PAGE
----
The Restoration of Dependency
By Howie Rich
Multi-billion dollar bailouts. A new national energy tax. The return of socialized medicine.
Almost every day we're seeing another big government offensive taking direct aim at the core ideals on which our nation was founded—and upon which rests our essential strength.
Yet of all the counter-capitalist pillars included in President Barack Obama's new “Era of Obscenely Big Government,” the deliberate undoing of welfare reform is receiving a surprisingly small amount of ink.
Perhaps that's because our sympathetic (if not sycophantic) mainstream media doesn't want to throw a monkey wrench into the tired old “we've got to do something” refrain that has already seen $13 trillion spent, lent or pledged on “economic recovery” in the last year alone.
Or perhaps it's because this “stealth” dismantling of welfare reform doesn't fit neatly within the “Post hoc, ergo propter hoc” framework often used to justify so many of Obama's policies.
After all, you can't pin an “after Bush, therefore because of Bush” tail on this issue—which has its roots in the administration of President Bill Clinton.
Passed in 1996, the bipartisan “Personal Responsibility and Work Opportunity Act” represented a fundamental shift in the way our nation approached welfare. Rather than incentivizing states to expand their welfare rolls, the new law sent money in block grants which offered incentives for taking people off of welfare—and encouraging them to find jobs.
Not surprisingly, when the federal government stopped rewarding the perpetuation of poverty, it stopped seeing so much of it.
Contrary to the doom and gloom, “death in the streets” pronouncements of government bureaucrats chained to the failed “War on Poverty” approach, the results of welfare reform (in conjunction with a reduction in capital gains taxes and other economy-empowering reforms) were nothing short of phenomenal.
Poverty rates plunged, welfare rolls were cut in half, unemployment fell and the government recorded its first annual surpluses in decades.
At the heart of this free enterprise success story was the fact that personal responsibility, not government dependency, had been incentivized—a fairly self-evident truth that nonetheless had been ignored for decades by Washington politicians.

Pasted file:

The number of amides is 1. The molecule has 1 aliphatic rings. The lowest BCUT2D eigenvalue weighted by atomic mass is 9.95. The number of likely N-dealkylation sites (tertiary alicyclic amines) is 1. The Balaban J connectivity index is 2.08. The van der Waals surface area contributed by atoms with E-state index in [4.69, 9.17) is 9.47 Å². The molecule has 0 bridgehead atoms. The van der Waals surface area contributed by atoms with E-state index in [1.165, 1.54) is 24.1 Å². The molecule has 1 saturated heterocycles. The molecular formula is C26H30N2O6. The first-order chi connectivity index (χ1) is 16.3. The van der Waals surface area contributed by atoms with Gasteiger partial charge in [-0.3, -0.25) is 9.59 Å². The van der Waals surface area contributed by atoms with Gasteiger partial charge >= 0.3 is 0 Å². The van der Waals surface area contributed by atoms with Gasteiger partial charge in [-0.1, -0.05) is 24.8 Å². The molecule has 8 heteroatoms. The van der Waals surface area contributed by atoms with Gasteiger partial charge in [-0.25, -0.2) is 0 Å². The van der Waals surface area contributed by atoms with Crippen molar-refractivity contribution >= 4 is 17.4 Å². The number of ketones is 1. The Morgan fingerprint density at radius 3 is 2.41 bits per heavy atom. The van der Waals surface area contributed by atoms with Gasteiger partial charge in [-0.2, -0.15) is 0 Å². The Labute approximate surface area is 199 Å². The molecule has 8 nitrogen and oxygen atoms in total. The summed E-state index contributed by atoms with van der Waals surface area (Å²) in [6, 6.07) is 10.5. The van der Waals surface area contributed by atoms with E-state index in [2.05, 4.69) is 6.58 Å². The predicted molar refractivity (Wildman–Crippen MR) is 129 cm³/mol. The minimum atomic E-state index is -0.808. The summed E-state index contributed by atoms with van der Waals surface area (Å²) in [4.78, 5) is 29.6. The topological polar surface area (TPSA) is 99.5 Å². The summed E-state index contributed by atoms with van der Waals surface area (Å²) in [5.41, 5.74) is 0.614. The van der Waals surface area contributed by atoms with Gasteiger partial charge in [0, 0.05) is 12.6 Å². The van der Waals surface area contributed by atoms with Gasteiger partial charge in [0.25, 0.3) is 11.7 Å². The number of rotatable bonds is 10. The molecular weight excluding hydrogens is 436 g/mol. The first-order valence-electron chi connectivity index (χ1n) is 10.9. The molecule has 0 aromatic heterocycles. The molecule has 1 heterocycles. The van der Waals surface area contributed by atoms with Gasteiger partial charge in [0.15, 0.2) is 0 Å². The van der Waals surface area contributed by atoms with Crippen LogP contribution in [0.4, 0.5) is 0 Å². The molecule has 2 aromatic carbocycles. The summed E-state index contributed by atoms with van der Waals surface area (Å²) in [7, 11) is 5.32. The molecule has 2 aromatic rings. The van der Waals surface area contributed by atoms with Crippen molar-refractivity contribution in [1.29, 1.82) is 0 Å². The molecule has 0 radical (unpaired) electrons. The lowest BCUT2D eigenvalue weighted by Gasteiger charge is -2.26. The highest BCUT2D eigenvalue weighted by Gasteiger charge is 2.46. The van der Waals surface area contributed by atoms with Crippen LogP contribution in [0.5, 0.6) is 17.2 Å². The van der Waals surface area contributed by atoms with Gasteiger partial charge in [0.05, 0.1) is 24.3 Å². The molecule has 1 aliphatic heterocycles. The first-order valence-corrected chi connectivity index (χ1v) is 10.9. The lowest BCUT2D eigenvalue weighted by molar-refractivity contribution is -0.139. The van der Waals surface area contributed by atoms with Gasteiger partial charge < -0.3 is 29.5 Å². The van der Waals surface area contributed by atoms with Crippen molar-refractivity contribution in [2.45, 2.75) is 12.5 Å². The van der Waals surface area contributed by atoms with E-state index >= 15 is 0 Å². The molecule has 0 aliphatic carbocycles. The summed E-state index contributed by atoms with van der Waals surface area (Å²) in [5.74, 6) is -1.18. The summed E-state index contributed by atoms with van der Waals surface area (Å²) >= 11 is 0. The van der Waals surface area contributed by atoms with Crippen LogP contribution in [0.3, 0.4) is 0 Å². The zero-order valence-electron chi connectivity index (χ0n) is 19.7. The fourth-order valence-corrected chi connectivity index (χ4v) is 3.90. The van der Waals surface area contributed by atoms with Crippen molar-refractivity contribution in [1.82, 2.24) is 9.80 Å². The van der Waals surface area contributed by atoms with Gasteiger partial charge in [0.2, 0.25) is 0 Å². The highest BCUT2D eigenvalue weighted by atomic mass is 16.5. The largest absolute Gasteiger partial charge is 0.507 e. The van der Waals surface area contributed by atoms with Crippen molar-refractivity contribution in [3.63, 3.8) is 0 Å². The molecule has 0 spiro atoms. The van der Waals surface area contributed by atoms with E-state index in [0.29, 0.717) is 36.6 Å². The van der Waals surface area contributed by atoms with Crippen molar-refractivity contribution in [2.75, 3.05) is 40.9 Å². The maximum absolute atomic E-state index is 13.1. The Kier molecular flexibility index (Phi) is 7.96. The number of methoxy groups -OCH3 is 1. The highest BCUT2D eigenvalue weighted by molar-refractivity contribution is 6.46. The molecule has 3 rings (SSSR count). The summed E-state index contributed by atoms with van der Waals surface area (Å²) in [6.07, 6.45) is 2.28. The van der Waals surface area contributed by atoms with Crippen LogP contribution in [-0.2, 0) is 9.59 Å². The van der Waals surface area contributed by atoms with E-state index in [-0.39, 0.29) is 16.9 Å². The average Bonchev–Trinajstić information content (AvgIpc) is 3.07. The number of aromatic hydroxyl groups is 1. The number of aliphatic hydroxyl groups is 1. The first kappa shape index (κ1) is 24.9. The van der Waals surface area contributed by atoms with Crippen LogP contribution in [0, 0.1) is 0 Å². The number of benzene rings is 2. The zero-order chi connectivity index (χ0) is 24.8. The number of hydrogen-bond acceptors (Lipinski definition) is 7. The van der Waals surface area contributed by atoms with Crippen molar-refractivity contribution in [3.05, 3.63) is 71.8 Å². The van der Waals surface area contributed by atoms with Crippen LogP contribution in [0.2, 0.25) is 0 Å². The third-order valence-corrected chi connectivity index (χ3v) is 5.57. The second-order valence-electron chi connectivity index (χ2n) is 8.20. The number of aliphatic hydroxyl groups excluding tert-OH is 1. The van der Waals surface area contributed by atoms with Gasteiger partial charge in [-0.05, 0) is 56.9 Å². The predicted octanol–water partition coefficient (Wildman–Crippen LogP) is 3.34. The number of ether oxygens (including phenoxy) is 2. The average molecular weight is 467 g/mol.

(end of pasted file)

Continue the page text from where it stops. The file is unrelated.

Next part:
“The advocates of (the old system) had no inkling that these good-hearted strategies would lead to enduring cycles of poverty and family disintegration that threatened to consume entire generations,” writes Dr. Hunter Baker, a professor at Houston Baptist University. “Wishing for good outcomes resulted in disaster. It was only when a more tough-minded view took hold (the idea that it is reasonable to expect productivity and initiative out of healthy, working age persons) that many managed to escape mere subsistence.”
Sadly, Obama's plans represent a nothing short of a complete U-turn back to the days of dependency and subsistence. In fact, one of the little-publicized components of the massive “American Recovery and Reinvestment Act” is the unfortunate “reinvestment” it makes in poverty and dependency.
The “bounty system” of paying cash-strapped states to expand their welfare rolls is back, only this time with an even higher incentive – a whopping $4 to $1 cash bonus for every new family that state bureaucrats are able to hook up to the government dole.
“The original goal of helping families move to employment and self-sufficiency and off long-term dependence on government assistance has instead been replaced with the perverse incentive of adding more families to the welfare rolls,” a recent report from the Heritage Foundation states.
This approach clearly benefits no one—well, except for government bureaucrats and Obama's friends at ACORN, who rely on the perpetuation of poverty and dependence to keep their various scams up and running.
The sad, unavoidable reality is that the more one examines Obama's position on welfare, the more obvious it becomes that his goal is not to help people who are poor, but rather to keep them dependent on his government to provide for their every need.The author is chairman of Americans for Limited Government.